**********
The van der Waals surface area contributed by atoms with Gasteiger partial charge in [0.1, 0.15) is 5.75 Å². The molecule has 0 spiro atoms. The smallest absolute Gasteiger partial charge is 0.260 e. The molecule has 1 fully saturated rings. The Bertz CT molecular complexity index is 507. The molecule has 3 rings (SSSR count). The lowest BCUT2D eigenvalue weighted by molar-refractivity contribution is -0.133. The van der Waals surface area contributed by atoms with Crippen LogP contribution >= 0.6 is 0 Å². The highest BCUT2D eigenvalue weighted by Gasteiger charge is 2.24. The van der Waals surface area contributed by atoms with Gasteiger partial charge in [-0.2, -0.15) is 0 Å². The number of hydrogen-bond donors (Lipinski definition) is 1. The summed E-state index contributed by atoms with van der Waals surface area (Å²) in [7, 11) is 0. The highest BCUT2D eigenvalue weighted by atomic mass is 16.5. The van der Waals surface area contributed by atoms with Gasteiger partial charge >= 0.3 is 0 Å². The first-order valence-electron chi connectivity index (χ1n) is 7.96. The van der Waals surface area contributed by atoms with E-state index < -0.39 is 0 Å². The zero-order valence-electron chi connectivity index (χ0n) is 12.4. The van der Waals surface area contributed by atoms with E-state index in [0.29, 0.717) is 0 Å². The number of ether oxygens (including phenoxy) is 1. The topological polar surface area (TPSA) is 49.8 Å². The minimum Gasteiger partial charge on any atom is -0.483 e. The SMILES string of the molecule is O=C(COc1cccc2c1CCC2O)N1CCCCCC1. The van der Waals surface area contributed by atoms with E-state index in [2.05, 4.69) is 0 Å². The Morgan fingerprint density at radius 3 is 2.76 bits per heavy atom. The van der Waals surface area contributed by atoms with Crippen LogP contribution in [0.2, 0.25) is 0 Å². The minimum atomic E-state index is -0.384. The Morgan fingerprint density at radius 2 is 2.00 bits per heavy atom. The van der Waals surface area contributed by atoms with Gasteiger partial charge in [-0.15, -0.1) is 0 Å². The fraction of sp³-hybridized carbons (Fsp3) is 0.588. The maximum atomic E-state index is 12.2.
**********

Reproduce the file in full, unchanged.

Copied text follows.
The van der Waals surface area contributed by atoms with Gasteiger partial charge in [0.1, 0.15) is 5.75 Å². The molecule has 0 spiro atoms. The smallest absolute Gasteiger partial charge is 0.260 e. The molecule has 1 fully saturated rings. The Bertz CT molecular complexity index is 507. The molecule has 3 rings (SSSR count). The lowest BCUT2D eigenvalue weighted by molar-refractivity contribution is -0.133. The van der Waals surface area contributed by atoms with Crippen LogP contribution >= 0.6 is 0 Å². The highest BCUT2D eigenvalue weighted by Gasteiger charge is 2.24. The van der Waals surface area contributed by atoms with Gasteiger partial charge in [-0.2, -0.15) is 0 Å². The number of hydrogen-bond donors (Lipinski definition) is 1. The summed E-state index contributed by atoms with van der Waals surface area (Å²) in [7, 11) is 0. The highest BCUT2D eigenvalue weighted by atomic mass is 16.5. The van der Waals surface area contributed by atoms with Gasteiger partial charge >= 0.3 is 0 Å². The first-order valence-electron chi connectivity index (χ1n) is 7.96. The van der Waals surface area contributed by atoms with E-state index < -0.39 is 0 Å². The zero-order valence-electron chi connectivity index (χ0n) is 12.4. The van der Waals surface area contributed by atoms with E-state index in [0.29, 0.717) is 0 Å². The number of ether oxygens (including phenoxy) is 1. The topological polar surface area (TPSA) is 49.8 Å². The minimum Gasteiger partial charge on any atom is -0.483 e. The SMILES string of the molecule is O=C(COc1cccc2c1CCC2O)N1CCCCCC1. The van der Waals surface area contributed by atoms with E-state index in [2.05, 4.69) is 0 Å². The Morgan fingerprint density at radius 3 is 2.76 bits per heavy atom. The van der Waals surface area contributed by atoms with Crippen LogP contribution in [0.2, 0.25) is 0 Å². The minimum atomic E-state index is -0.384. The Morgan fingerprint density at radius 2 is 2.00 bits per heavy atom. The van der Waals surface area contributed by atoms with Gasteiger partial charge in [-0.15, -0.1) is 0 Å². The fraction of sp³-hybridized carbons (Fsp3) is 0.588. The maximum atomic E-state index is 12.2.